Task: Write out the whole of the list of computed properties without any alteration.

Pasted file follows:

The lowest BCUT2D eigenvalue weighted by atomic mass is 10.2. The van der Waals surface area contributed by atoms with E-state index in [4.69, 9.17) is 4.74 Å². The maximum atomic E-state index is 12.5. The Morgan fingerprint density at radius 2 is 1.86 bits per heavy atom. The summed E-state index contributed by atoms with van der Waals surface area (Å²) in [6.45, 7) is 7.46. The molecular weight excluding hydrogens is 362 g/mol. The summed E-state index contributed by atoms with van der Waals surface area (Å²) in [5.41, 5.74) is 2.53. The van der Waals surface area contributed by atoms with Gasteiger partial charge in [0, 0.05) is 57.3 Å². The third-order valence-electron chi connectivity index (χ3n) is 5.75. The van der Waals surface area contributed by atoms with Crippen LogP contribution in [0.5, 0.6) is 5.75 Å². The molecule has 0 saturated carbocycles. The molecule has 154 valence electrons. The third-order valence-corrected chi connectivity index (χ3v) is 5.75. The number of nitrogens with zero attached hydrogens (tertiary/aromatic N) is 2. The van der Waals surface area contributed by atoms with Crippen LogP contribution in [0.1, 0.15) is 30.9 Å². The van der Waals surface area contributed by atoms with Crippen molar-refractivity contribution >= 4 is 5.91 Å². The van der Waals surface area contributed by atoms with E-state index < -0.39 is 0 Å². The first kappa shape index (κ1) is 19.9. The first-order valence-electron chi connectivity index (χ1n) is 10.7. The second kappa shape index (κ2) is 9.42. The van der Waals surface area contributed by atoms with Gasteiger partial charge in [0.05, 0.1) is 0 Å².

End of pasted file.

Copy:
The lowest BCUT2D eigenvalue weighted by atomic mass is 10.2. The van der Waals surface area contributed by atoms with E-state index in [4.69, 9.17) is 4.74 Å². The maximum atomic E-state index is 12.5. The Morgan fingerprint density at radius 2 is 1.86 bits per heavy atom. The summed E-state index contributed by atoms with van der Waals surface area (Å²) in [6.45, 7) is 7.46. The molecular weight excluding hydrogens is 362 g/mol. The summed E-state index contributed by atoms with van der Waals surface area (Å²) in [5.41, 5.74) is 2.53. The van der Waals surface area contributed by atoms with Gasteiger partial charge in [0, 0.05) is 57.3 Å². The third-order valence-electron chi connectivity index (χ3n) is 5.75. The van der Waals surface area contributed by atoms with Crippen LogP contribution in [0.5, 0.6) is 5.75 Å². The molecule has 0 saturated carbocycles. The molecule has 154 valence electrons. The third-order valence-corrected chi connectivity index (χ3v) is 5.75. The number of nitrogens with zero attached hydrogens (tertiary/aromatic N) is 2. The van der Waals surface area contributed by atoms with Crippen LogP contribution in [0.1, 0.15) is 30.9 Å². The van der Waals surface area contributed by atoms with Crippen molar-refractivity contribution >= 4 is 5.91 Å². The van der Waals surface area contributed by atoms with E-state index < -0.39 is 0 Å². The first kappa shape index (κ1) is 19.9. The first-order valence-electron chi connectivity index (χ1n) is 10.7. The second kappa shape index (κ2) is 9.42. The van der Waals surface area contributed by atoms with Gasteiger partial charge in [0.05, 0.1) is 0 Å².